Tuesday, May 31, 2011

Come To Visit Our Saint!

Following my earlier post today, if you read the comments in the combox you will see that Barbara from San Vitale, three kilometres from Assisi in Italy has contacted us to let us know that the skull of St Vitalis of Assisi is safe and well and jealously guarded in their local church.  Long may it continue.  It seems they love him dearly there, and thank God for it. 

So, a message to all you pilgrims, if you are going to Assisi ask your organisers to include San Vitale on the itinerary (it's only three kilometres from Assisi - you could walk it) to pay a visit to the venerated skull of the hermit Saint, another St Augustine, and yes, patron of genital diseases and STIs.  Remember all who suffer from these illnesses, pray for purity and chastity for all of us, and remember a poor auctioneer and an actor in Hollywood who think they have his head! 

I think I feel another Fraternity pilgrimage coming on .....  Pack the bags boys and girls, it will be a Rosary before the head, and coffee in the bars of San start with!

Guess what, just discovered, today is his feast day!!  Happy feast day!

The Case of St Vitalis: It Gets Worse

Further to my post yesterday on the sale of the skull of St Vitalis, more information is emerging, and I'm afraid it's not good.  This affair just gets seedier the more we go on.

In an interview on Irish radio yesterday the auctioneer said that the head had been bought by a Hollywood actor who wanted it for the "shock value".   This actor bought the head for €3,500, even though much higher bids were made - our bid was higher than this,  and there was another much higher again at €10,000.  The auctioneer admitted that these bids, from Irish bidders, were excluded from the auction because the owners wanted the head to go out of Ireland.  Now this is very odd given that they opted to put the head up for sale in an open auction in Ireland.  At the very least this is very strange and merits, perhaps, a more official investigation into how the auction was conducted. I am not an expert on codes of behaviour for auctioneers, but I do get a fishy smell here.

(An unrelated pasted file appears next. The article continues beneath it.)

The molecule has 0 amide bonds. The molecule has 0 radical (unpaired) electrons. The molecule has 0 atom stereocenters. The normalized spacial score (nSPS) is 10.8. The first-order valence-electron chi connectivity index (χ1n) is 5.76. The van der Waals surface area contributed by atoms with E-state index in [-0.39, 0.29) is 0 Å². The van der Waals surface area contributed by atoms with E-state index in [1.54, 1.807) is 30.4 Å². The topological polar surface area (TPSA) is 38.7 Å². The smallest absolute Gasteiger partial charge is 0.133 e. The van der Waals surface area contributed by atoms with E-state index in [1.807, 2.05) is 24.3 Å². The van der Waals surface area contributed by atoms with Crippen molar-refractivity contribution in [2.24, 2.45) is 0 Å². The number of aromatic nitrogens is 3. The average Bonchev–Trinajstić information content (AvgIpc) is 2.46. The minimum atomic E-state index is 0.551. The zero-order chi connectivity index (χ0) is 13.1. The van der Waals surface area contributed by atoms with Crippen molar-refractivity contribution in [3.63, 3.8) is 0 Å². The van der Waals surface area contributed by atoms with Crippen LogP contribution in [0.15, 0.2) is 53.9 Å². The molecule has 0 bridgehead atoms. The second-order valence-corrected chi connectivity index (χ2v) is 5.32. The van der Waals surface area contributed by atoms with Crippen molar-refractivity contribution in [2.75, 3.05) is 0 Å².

Apart from that I am deeply disturbed about the whole thing.   That the probable relic of a Saint was bought for its "shock value", the media interest, and even the auctioneer's own attitude on national radio, all of this is offensive not only to Catholics as we see the possible remains of one of our martyrs disparaged and traded as if mere consumer objects, but even on a human level that the earthly remains of a human being should become an object for such derision  is offensive.  That an actor should be the one to buy it for a lark is also sad - when I heard I was reminded why our Fraternity was founded - another actor that needs our prayers.

I suppose it must be prayers all round: the actor, the auctioneer, the family who sold it, the media leading the derision.  As a friend pointed out to me yesterday: "God will not be mocked" - and he won't.  So we will have to pray and leave things in the hands of God.

Reflecting on this whole affair, I suppose we should not be surprised that the secular world should be so callous when it comes to the most cherished treasures of the Church.  Following Vatican II thousands of relics were unceremoniously dumped, many rare ones being lost forever.  Some were buried, but others, unfortunately, were thrown into bins and rubbish skips.  I know of one situation where the sisters of a congregation had to relinquish their personal relics so they could all be disposed of.  If the Church and her representatives should treat relics with such contempt, why are we surprised when ignorant secularists do the same - at least they buy them to show them off to their friends - "shock value" is not as bad as pure contempt and embarrassment.

Thankfully in recent years, a new generation is rediscovering the significance of relics and the Church is trying to clamp down on the sale and abuse of them.  Relics, for us as Catholics, are cherished mementos of Our Lord and our saintly heroes.  They do not possess magical powers and we do not worship them: we venerate them as holy things.  We are not alone in this: the Buddhists preserve relics of Buddha and venerate them, and some Muslims honour the relics of their heroes - objects which belonged to Muhammad are held in great esteem by his followers (I wonder would the auctioneer have dealt with a relic of Muhammad in the same way as the head of St Vitalis - if he did he would now be in hiding).   Relics for us Catholics serve as reminders of the Saint or Blessed's presence.  If they are first class (pieces of the person's body or hair), we venerate the sacred remains as at their tomb, the remains of one who has become holy and who now stands in the presence of God.  They must always be treated with the utmost respect.